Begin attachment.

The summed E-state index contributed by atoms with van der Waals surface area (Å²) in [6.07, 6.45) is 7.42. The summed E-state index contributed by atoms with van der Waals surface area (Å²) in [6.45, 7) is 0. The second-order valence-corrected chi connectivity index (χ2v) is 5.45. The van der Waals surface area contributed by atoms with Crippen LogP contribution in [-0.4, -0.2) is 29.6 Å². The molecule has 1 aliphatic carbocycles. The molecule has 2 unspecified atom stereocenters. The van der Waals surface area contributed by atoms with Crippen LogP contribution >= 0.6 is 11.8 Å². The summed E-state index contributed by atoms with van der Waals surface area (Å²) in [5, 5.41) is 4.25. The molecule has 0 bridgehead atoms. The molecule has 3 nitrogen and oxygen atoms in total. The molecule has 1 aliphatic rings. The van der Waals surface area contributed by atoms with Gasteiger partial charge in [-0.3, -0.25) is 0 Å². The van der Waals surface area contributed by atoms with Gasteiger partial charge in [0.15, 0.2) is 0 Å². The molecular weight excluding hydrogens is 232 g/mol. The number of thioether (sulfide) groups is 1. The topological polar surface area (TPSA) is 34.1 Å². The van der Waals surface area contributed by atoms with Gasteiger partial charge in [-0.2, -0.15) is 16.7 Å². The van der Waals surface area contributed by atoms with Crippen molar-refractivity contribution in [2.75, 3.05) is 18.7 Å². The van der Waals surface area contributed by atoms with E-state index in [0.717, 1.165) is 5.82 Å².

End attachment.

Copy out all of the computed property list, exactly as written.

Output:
The summed E-state index contributed by atoms with van der Waals surface area (Å²) in [6.07, 6.45) is 7.42. The summed E-state index contributed by atoms with van der Waals surface area (Å²) in [6.45, 7) is 0. The second-order valence-corrected chi connectivity index (χ2v) is 5.45. The van der Waals surface area contributed by atoms with Crippen LogP contribution in [-0.4, -0.2) is 29.6 Å². The molecule has 1 aliphatic carbocycles. The molecule has 2 unspecified atom stereocenters. The van der Waals surface area contributed by atoms with Crippen LogP contribution >= 0.6 is 11.8 Å². The summed E-state index contributed by atoms with van der Waals surface area (Å²) in [5, 5.41) is 4.25. The molecule has 0 bridgehead atoms. The molecule has 3 nitrogen and oxygen atoms in total. The molecule has 1 aliphatic rings. The van der Waals surface area contributed by atoms with Gasteiger partial charge in [-0.3, -0.25) is 0 Å². The van der Waals surface area contributed by atoms with Gasteiger partial charge in [0.15, 0.2) is 0 Å². The molecular weight excluding hydrogens is 232 g/mol. The number of thioether (sulfide) groups is 1. The topological polar surface area (TPSA) is 34.1 Å². The van der Waals surface area contributed by atoms with Gasteiger partial charge in [-0.2, -0.15) is 16.7 Å². The van der Waals surface area contributed by atoms with Crippen molar-refractivity contribution in [2.75, 3.05) is 18.7 Å². The van der Waals surface area contributed by atoms with E-state index in [0.717, 1.165) is 5.82 Å².